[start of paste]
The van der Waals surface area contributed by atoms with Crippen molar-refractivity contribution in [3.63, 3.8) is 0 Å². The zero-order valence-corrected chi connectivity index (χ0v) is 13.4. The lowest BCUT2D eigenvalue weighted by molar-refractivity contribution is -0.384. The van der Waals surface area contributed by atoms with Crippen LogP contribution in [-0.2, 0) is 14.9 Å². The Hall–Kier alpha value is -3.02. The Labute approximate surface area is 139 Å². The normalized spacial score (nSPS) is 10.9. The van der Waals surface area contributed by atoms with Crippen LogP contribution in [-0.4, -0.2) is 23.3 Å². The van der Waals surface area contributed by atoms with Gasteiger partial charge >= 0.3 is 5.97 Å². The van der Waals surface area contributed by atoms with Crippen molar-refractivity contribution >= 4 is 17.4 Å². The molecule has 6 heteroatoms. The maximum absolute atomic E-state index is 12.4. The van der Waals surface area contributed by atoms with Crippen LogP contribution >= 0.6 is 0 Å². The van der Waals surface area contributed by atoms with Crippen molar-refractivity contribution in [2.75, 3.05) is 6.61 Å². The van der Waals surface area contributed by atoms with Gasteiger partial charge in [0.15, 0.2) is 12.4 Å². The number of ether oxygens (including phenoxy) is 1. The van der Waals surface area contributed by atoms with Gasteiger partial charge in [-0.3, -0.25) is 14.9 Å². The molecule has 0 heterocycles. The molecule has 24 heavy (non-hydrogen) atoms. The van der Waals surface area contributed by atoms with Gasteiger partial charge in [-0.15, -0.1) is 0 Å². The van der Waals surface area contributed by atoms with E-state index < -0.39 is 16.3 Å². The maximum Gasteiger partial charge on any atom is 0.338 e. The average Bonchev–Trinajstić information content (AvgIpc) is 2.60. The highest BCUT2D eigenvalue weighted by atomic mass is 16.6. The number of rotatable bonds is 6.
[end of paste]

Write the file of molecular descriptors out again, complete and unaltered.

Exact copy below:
The van der Waals surface area contributed by atoms with Crippen molar-refractivity contribution in [3.63, 3.8) is 0 Å². The zero-order valence-corrected chi connectivity index (χ0v) is 13.4. The lowest BCUT2D eigenvalue weighted by molar-refractivity contribution is -0.384. The van der Waals surface area contributed by atoms with Crippen LogP contribution in [-0.2, 0) is 14.9 Å². The Hall–Kier alpha value is -3.02. The Labute approximate surface area is 139 Å². The normalized spacial score (nSPS) is 10.9. The van der Waals surface area contributed by atoms with Crippen LogP contribution in [-0.4, -0.2) is 23.3 Å². The van der Waals surface area contributed by atoms with Gasteiger partial charge >= 0.3 is 5.97 Å². The van der Waals surface area contributed by atoms with Crippen molar-refractivity contribution >= 4 is 17.4 Å². The molecule has 6 heteroatoms. The maximum absolute atomic E-state index is 12.4. The van der Waals surface area contributed by atoms with Crippen LogP contribution >= 0.6 is 0 Å². The van der Waals surface area contributed by atoms with Crippen molar-refractivity contribution in [2.75, 3.05) is 6.61 Å². The van der Waals surface area contributed by atoms with Gasteiger partial charge in [0.15, 0.2) is 12.4 Å². The number of ether oxygens (including phenoxy) is 1. The van der Waals surface area contributed by atoms with Gasteiger partial charge in [-0.3, -0.25) is 14.9 Å². The molecule has 0 heterocycles. The molecule has 24 heavy (non-hydrogen) atoms. The van der Waals surface area contributed by atoms with Gasteiger partial charge in [-0.15, -0.1) is 0 Å². The van der Waals surface area contributed by atoms with E-state index < -0.39 is 16.3 Å². The maximum Gasteiger partial charge on any atom is 0.338 e. The average Bonchev–Trinajstić information content (AvgIpc) is 2.60. The highest BCUT2D eigenvalue weighted by atomic mass is 16.6. The number of rotatable bonds is 6.